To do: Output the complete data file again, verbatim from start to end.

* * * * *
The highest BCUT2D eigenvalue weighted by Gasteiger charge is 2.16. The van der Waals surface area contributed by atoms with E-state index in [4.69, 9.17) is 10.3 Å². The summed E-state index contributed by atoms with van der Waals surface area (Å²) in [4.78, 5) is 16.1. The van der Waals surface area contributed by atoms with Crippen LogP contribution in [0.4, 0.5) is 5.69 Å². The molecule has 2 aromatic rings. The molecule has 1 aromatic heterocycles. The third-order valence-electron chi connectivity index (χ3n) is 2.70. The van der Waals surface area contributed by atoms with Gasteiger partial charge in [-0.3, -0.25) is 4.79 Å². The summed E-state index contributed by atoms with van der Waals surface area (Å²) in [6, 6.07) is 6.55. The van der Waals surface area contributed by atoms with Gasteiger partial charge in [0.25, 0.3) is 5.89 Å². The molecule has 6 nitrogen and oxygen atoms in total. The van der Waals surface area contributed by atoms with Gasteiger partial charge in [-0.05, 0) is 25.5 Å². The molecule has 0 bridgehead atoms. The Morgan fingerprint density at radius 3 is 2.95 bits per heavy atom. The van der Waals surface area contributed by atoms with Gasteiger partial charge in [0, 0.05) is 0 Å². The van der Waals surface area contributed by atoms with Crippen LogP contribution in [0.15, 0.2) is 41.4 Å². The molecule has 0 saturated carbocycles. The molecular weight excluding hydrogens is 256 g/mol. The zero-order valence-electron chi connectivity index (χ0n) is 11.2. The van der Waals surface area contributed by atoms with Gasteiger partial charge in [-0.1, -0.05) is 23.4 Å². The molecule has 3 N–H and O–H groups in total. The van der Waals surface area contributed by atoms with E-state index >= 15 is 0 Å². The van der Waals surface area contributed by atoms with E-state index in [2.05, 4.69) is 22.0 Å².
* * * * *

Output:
The highest BCUT2D eigenvalue weighted by Gasteiger charge is 2.16. The van der Waals surface area contributed by atoms with E-state index in [4.69, 9.17) is 10.3 Å². The summed E-state index contributed by atoms with van der Waals surface area (Å²) in [4.78, 5) is 16.1. The van der Waals surface area contributed by atoms with Crippen LogP contribution in [0.4, 0.5) is 5.69 Å². The molecule has 2 aromatic rings. The molecule has 1 aromatic heterocycles. The third-order valence-electron chi connectivity index (χ3n) is 2.70. The van der Waals surface area contributed by atoms with Gasteiger partial charge in [-0.3, -0.25) is 4.79 Å². The summed E-state index contributed by atoms with van der Waals surface area (Å²) in [6, 6.07) is 6.55. The van der Waals surface area contributed by atoms with Gasteiger partial charge in [0.25, 0.3) is 5.89 Å². The molecule has 6 nitrogen and oxygen atoms in total. The van der Waals surface area contributed by atoms with Gasteiger partial charge in [-0.05, 0) is 25.5 Å². The molecule has 0 bridgehead atoms. The Morgan fingerprint density at radius 3 is 2.95 bits per heavy atom. The van der Waals surface area contributed by atoms with Gasteiger partial charge in [0, 0.05) is 0 Å². The van der Waals surface area contributed by atoms with Crippen LogP contribution in [0.15, 0.2) is 41.4 Å². The molecule has 0 saturated carbocycles. The molecular weight excluding hydrogens is 256 g/mol. The zero-order valence-electron chi connectivity index (χ0n) is 11.2. The van der Waals surface area contributed by atoms with Gasteiger partial charge in [-0.1, -0.05) is 23.4 Å². The molecule has 3 N–H and O–H groups in total. The van der Waals surface area contributed by atoms with E-state index >= 15 is 0 Å². The van der Waals surface area contributed by atoms with E-state index in [2.05, 4.69) is 22.0 Å².